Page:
U.S. Markets close in 1 hr 37 mins

The Kano Computer: A Beginner’s Computer Kit Channels the Apple I

Dan Tynan
Yahoo Tech
Steve Jobs and Steve Wozniak with the Apple I

(Apple Inc.)

It’s a story we’re all familiar with: Two hungry young geeks meet in a garage to collaborate on something no one has ever seen. Their first product is a humble circuit board, hardly useful to anyone who isn’t also a geek. But it ultimately leads to devices that change the world.

Of course I’m talking about the two Steves, Jobs and Wozniak. But I could just as easily be talking about two folks you probably haven’t heard of.

Alex Klein and Yonatan Raz-Fridman are the co-founders of Kano, a brand-new startup that’s looking to bring the ideals of early Apple — and the Homebrew Computer Club that spawned Apple and many of the other early computer titans — to a new generation.

Read more: 27 Apple Facts That Will Amaze and Astound You

The Apple I was essentially a circuit board with a power supply. To turn it into a working computer, you had to add your own case, keyboard, monitor, and other essential bits. The $129 Kano kit is what a lot of early Apple I users might have wanted. It has the computer circuit board (the Raspberry Pi, which is widely available), but Kano also provides the case, wireless keyboard, WiFi dongle, cables, and Linux OS on a memory card. It’s a nearly complete computer. (You’ll still have to add the monitor yourself.)

Kano computer kit

The problem is not that kids have too much technology in their lives, says co-founder Klein. It’s that there are so few opportunities to tinker with it. Hermetically sealed tablets and smartphones are wonderful devices that let you do amazing things, but you can’t really mess around with them. You can’t even replace the batteries.

The idea behind Kano was to create a computer that’s so easy to build that an 8-year-old can do it. And then, once he’s built it, he can learn how to program it.

I think I Kano
So the other day, for the first time in my long career in tech journalism, I built a computer. It took me about 15 minutes from unboxing to booting up, half of which I spent trying to figure out how to turn it on and connect the keyboard. (If I’d had an 8-year-old nearby, I’m sure I’d have gotten it done in half the time.)

It’s amazingly simple: Slide the circuit board into one half of the clear plastic case; the other half snaps onto it with a click. Attach the speaker cable to pins on the motherboard and plug it into the sound jack. Insert the 8 GB SD card containing the OS into the memory slot, plug the WiFi and Bluetooth dongles into the USB slots, and then attach your own monitor via the HDMI cable.

Assembled Kano computer

When you’re done, you’ve got a fully functioning, Internet-ready computer about the size of a Sony Walkman cassette player, if you’re old enough to remember those.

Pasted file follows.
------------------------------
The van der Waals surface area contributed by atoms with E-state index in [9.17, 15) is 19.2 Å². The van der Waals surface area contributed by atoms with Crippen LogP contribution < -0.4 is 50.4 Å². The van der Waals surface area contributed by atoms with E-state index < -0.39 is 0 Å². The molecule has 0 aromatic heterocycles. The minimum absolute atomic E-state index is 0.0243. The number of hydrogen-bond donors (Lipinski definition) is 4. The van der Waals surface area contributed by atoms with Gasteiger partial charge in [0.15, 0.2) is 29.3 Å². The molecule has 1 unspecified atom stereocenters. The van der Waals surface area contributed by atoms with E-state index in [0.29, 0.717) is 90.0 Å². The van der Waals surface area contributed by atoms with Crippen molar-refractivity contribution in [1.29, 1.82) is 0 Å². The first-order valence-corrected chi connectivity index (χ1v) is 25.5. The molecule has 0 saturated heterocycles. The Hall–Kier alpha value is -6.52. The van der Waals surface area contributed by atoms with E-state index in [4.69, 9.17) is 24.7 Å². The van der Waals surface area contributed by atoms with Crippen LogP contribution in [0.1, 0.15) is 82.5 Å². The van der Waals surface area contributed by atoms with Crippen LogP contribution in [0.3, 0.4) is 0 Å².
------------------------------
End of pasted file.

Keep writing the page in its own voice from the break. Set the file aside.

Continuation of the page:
But that is really the least interesting bit about the Kano (kah-no), which is named for Kanō Jigorō, the inventor of judo. What makes this more than just a simple assembly project is the open-source software that comes with it (which is a modified version of Debian Linux).

For example, Kano features Pong — yet another ode to the early days of personal computing. But instead of merely playing Pong, you can customize it as you go by assembling colored blocks containing bits of code that connect together like puzzle pieces.

Pong with customizable controls

You start by changing the colors of the field or the lines, then the speed of the ball or the size of the paddles, then how the game reacts when the ball is hit or a key is pressed. Click the Make button to compile the code and run it, and then go back and debug it when things don’t work the way you thought they would.

This concept isn’t new. Kid-friendly tools like Scratch and Hopscotch also teach programming concepts by connecting puzzle pieces. The difference, Klein says, is that instead of creating things in a programming language that’s used only for teaching, you’re actually working in Python and JavaScript, two marketable programming languages.

Read more: 3 Great Toys That Can Help Your Kids Grow Up to Be Coders

Once you’ve mastered Pong, you can learn how to mod Minecraft. A brief tutorial video walks you through the basics of creating landscapes you can share with other Minecrafters. Eventually you learn how to build castles and volcanoes. Kano can show you the actual code you’re creating as you plug together the puzzle pieces.

Every time you master a new skill, you gain experience points and earn badges that you can post to your profile and share with other Kano users. Because everything about the Kano is open source, a community of developers — some of them still in elementary school — have built their own apps you can download to the device via the Kano World app store.

The next Apple?
I got my hands on an early version of the kit, and some rough edges still show. I occasionally found myself lost at the command prompt during setup. Sometimes the CPU got overwhelmed and I had to reboot. But I’ve never used a version of Linux as intuitive and well designed as this one.

Kano is one of those Kickstarter success stories. The company asked for $100,000 last December and hit its goal in 16 hours, ultimately collecting more than $1.5 million. The first 13,000 backers are receiving their Kano kits this month. You’ll have to wait until later this fall before you can get your hands on one. Watch Yahoo Tech for an in-depth review when the final product is available.

Read more: 8 Great Games That Will Make Your Kids Smarter

Kano is part of a surge of new products designed to help kids create technology instead of just consuming it. The real point is to help kids discover how enjoyable that process can be, Klein says.

“This is a chance to build something cool,” he says. “Not just so you can get a better job, but because it’s fun.”

Questions, complaints, kudos? Email Dan Tynan at ModFamily1@yahoo.com.